There’s something real nice about having these two teams get so far. The Twins were a summer away from either being sold or suffering the Bud Selig sodomy known as “contraction.” The Angels have suffered more sorrow and shame than any MLB club in America — ask my long-suffering friend Matt Welch, who was so screamed-out last night he could barely speak. (When I used to follow the San Diego Padres, even we had the Angels to kick around.)

Tony Pierce is deeply concerned about Bob Costas:

    I despise Costas because i worry about the kids.

    I don’t want children to see and hear Bob Costas and think that it’s okay to simultaneously nostalgize and sterilize popular sports and culture in such a way that you never want to look at it again for what it is: a child’s game played by immigrants who wouldn’t get a job wiping puke off of porcelain if it wasn’t for an abnormal pituitary gland, or in the case of baseball, defection.

    Bob Costas has taken the lively art of calling a ball game and dragged it into the drab dens of middle america mediocrity. He’s as exciting as an acorn, as spontaneous as a tug boat, as lively as a hang nail. if he were a fish he’d be a white fish. a dead, odorless, forgetable one.

    In a world of 31 flavors Costas asks for vanilla yogurt in a cup.

    He makes Vin Scully sound like John Madden, Oprah sound like Ozzy, he gives milquetoast a bad name, he neither wears boxers or briefs for underneath his clothes are simply wires and switches and tube amps.

    The French laugh at Jerry Lewis and Jerry Lewis laughs at whoever the idiot was who put Costas on tv. I’d call him a demon from hades but evil is usually interesting. he’s an antedote to insomnia and the only cure for the flu because not even a virus can stand to listen to more than a hour of Costas droning on about “The Mick” or Stan “The Man”, they wince like children do when their uncles talk about the war or how Hilburn writes about Bob Dylan.

    you’ll never see Costas sitting in a dunk tank at a fair because real baseball fans would fake throw and bum rush the tank and ruthlessly drown this ill like a frothing dog.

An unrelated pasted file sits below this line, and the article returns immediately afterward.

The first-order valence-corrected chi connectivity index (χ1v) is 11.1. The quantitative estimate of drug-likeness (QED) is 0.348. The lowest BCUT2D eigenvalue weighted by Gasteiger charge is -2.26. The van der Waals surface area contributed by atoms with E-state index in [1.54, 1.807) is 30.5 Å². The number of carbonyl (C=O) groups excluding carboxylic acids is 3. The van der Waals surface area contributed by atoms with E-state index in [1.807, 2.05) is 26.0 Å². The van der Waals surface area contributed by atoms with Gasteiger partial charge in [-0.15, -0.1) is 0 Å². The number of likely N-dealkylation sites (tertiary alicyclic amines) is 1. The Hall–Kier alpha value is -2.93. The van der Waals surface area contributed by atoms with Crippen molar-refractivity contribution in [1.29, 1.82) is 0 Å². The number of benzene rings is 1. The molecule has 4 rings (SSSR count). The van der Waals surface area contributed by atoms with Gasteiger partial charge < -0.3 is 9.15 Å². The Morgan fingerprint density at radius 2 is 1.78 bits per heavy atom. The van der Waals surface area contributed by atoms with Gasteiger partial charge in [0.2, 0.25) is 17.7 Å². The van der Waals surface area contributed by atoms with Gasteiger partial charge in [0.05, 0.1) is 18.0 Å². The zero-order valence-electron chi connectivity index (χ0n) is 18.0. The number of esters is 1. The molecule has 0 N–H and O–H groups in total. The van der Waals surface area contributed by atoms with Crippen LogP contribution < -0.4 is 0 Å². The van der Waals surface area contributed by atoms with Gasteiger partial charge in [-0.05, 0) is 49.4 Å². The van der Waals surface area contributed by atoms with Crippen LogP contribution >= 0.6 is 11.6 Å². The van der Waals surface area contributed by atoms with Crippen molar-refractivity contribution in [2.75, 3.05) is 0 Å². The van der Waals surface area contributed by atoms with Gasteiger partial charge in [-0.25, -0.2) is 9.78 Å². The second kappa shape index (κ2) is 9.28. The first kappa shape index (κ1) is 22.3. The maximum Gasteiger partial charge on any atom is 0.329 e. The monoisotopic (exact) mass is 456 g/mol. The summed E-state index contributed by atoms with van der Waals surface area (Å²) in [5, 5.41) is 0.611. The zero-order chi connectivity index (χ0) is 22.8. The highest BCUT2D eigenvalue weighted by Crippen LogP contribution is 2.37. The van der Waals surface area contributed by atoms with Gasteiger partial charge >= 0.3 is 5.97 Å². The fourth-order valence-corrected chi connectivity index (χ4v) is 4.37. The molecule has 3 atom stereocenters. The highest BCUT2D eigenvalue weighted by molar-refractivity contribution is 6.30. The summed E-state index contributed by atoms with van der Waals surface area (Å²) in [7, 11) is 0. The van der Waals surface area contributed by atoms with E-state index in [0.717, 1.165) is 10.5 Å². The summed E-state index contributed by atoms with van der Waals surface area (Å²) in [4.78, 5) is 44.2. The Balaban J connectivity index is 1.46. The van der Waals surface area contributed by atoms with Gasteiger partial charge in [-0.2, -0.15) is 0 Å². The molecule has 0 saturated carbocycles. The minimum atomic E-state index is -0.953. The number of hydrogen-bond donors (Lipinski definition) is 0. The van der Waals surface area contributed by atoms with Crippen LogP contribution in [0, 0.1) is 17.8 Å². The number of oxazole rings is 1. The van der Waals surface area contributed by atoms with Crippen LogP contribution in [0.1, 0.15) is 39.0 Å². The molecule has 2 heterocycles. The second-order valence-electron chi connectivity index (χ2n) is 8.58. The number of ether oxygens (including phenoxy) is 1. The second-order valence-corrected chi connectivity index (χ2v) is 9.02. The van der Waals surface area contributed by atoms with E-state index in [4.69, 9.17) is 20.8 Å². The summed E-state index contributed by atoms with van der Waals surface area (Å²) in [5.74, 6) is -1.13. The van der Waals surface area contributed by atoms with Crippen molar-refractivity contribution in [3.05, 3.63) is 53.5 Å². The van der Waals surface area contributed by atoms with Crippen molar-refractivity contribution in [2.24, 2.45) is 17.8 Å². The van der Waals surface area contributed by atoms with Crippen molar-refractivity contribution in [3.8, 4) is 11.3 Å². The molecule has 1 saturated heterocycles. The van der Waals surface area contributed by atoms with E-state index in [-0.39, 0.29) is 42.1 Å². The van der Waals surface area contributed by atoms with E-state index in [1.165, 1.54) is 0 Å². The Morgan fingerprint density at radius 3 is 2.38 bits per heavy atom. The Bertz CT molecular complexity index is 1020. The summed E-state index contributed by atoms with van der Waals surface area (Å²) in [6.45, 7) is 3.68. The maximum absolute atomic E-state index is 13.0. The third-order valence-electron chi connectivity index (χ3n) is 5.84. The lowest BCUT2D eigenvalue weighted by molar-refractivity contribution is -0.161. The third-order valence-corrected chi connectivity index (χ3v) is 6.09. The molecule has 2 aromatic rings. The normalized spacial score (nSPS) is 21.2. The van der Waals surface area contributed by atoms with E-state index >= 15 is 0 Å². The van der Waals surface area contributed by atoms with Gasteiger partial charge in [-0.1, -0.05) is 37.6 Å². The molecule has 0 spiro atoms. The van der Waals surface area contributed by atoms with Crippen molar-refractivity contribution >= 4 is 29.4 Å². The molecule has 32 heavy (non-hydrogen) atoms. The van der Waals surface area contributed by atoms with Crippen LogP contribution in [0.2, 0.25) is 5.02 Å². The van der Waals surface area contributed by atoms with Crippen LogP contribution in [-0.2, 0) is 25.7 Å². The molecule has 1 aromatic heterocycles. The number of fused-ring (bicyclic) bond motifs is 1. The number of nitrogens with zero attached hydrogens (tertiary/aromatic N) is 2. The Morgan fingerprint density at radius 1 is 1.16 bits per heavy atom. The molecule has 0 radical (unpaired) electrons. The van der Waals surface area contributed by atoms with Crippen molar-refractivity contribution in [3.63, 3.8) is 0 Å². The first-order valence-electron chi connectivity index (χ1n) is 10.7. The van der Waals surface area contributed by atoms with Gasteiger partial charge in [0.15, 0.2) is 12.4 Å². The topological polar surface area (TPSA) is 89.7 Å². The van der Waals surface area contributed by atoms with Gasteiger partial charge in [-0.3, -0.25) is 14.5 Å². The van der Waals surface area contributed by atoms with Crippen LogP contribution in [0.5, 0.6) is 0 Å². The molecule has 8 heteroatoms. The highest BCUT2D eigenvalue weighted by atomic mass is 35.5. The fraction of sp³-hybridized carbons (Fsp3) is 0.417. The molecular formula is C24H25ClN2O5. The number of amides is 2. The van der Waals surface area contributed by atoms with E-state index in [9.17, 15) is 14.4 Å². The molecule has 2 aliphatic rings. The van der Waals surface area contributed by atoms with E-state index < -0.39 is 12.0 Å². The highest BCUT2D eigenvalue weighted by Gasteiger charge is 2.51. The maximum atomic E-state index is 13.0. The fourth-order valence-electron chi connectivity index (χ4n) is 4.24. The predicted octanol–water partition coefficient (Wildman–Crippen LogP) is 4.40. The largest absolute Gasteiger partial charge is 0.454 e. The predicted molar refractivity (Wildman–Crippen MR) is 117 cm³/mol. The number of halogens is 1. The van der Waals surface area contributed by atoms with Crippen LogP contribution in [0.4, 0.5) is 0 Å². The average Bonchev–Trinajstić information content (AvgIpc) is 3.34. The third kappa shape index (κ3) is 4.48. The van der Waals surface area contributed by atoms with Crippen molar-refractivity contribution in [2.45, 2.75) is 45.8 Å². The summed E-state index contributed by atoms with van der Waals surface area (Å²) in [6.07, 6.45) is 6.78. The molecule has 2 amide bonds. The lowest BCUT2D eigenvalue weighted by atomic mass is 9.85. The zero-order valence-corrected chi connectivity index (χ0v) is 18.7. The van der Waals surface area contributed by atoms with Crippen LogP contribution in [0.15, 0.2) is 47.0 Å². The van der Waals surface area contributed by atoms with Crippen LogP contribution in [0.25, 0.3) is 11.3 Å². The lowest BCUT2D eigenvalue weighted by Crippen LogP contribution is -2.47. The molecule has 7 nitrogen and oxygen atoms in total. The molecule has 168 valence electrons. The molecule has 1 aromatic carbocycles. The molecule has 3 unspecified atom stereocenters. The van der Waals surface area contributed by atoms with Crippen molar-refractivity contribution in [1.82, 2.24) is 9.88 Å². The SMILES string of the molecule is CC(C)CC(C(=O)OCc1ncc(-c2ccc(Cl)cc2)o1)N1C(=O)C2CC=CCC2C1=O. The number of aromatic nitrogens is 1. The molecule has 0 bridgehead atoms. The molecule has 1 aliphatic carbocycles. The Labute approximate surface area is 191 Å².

Bob Costas was raised in the Ozzie and Harriet world of baby booming St. Louis and embodies every sad stereotype therein. My spite only intensifies when I realize that he grew up blessed to listen to the rickety calls of Harry Caray broadcasting for the Cardinals. I bristle because the Good Lord sent down an angel when He gave us all Harry, a man who could drink beer and broadcast a game and it sounded like a real man drinking a beer and calling a game.

    When in St. Louis Harry was hired by Auggie Busch who owned the local brewery famous for Budweiser. Mr. Busch told Harry that he admired his work, that he knew that he was the best baseball announcer in the game, and that all of St. Louis was his and he could work for the Cardinals for as long as he lived as long as he didn’t marry any of his daughters.

    Harry shook the man’s hand and promptly married the youngest and prettiest of Mr. Busch’s three daughters and was immediately fired.

    Would Bob Costas marry anyone’s daughter like that? Don’t hold your breath.

    Harry went on to broadcast all over the midwest, making a home for himself on the South Side of Chicago. Known as the Mayor of Rush Street because he was often spotted drinking with the locals on the popular street known for its taverns.

    “Booze, broads and bullshit. If you got all that, what else do you need?” Harry was once quoted. He lived his word. He was not only the keeper of the flame he was the reason for the fire.